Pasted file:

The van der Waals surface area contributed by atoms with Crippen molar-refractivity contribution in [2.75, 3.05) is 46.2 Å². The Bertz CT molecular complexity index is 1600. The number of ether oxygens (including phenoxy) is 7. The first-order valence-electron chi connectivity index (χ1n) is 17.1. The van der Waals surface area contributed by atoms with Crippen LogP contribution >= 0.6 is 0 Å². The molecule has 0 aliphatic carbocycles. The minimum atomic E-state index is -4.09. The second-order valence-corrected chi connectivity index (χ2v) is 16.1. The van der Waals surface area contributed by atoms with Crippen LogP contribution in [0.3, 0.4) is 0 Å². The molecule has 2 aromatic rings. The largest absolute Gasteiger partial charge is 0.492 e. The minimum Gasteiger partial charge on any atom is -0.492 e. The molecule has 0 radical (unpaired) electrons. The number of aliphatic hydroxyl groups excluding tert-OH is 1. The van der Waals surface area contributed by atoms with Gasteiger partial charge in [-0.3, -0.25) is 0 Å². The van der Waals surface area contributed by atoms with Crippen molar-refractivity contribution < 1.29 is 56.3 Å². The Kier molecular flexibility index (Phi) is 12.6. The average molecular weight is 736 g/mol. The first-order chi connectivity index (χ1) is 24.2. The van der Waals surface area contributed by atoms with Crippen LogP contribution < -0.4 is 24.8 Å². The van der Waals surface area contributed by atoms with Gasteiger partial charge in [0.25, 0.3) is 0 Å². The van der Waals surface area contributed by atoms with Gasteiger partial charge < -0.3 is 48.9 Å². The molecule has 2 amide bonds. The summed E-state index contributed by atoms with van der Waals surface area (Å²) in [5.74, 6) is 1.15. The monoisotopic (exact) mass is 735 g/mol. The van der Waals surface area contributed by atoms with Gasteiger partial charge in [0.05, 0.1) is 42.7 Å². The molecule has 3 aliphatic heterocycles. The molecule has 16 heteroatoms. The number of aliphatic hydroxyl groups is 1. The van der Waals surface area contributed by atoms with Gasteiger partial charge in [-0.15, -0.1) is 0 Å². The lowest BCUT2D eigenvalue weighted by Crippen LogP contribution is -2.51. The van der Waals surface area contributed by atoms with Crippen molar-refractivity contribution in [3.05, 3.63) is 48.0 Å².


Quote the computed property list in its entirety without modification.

The van der Waals surface area contributed by atoms with Crippen molar-refractivity contribution in [2.75, 3.05) is 46.2 Å². The Bertz CT molecular complexity index is 1600. The number of ether oxygens (including phenoxy) is 7. The first-order valence-electron chi connectivity index (χ1n) is 17.1. The van der Waals surface area contributed by atoms with Crippen LogP contribution >= 0.6 is 0 Å². The molecule has 0 aliphatic carbocycles. The minimum atomic E-state index is -4.09. The second-order valence-corrected chi connectivity index (χ2v) is 16.1. The van der Waals surface area contributed by atoms with Crippen LogP contribution in [0.3, 0.4) is 0 Å². The molecule has 2 aromatic rings. The largest absolute Gasteiger partial charge is 0.492 e. The minimum Gasteiger partial charge on any atom is -0.492 e. The molecule has 0 radical (unpaired) electrons. The number of aliphatic hydroxyl groups excluding tert-OH is 1. The van der Waals surface area contributed by atoms with Gasteiger partial charge in [-0.3, -0.25) is 0 Å². The van der Waals surface area contributed by atoms with Crippen molar-refractivity contribution < 1.29 is 56.3 Å². The Kier molecular flexibility index (Phi) is 12.6. The average molecular weight is 736 g/mol. The first-order chi connectivity index (χ1) is 24.2. The van der Waals surface area contributed by atoms with Crippen LogP contribution < -0.4 is 24.8 Å². The van der Waals surface area contributed by atoms with Gasteiger partial charge in [0.25, 0.3) is 0 Å². The van der Waals surface area contributed by atoms with Gasteiger partial charge < -0.3 is 48.9 Å². The molecule has 2 amide bonds. The summed E-state index contributed by atoms with van der Waals surface area (Å²) in [5.74, 6) is 1.15. The monoisotopic (exact) mass is 735 g/mol. The van der Waals surface area contributed by atoms with Gasteiger partial charge in [0.05, 0.1) is 42.7 Å². The molecule has 3 aliphatic heterocycles. The molecule has 16 heteroatoms. The number of aliphatic hydroxyl groups is 1. The van der Waals surface area contributed by atoms with Gasteiger partial charge in [-0.15, -0.1) is 0 Å². The lowest BCUT2D eigenvalue weighted by Crippen LogP contribution is -2.51. The van der Waals surface area contributed by atoms with Crippen molar-refractivity contribution in [3.05, 3.63) is 48.0 Å².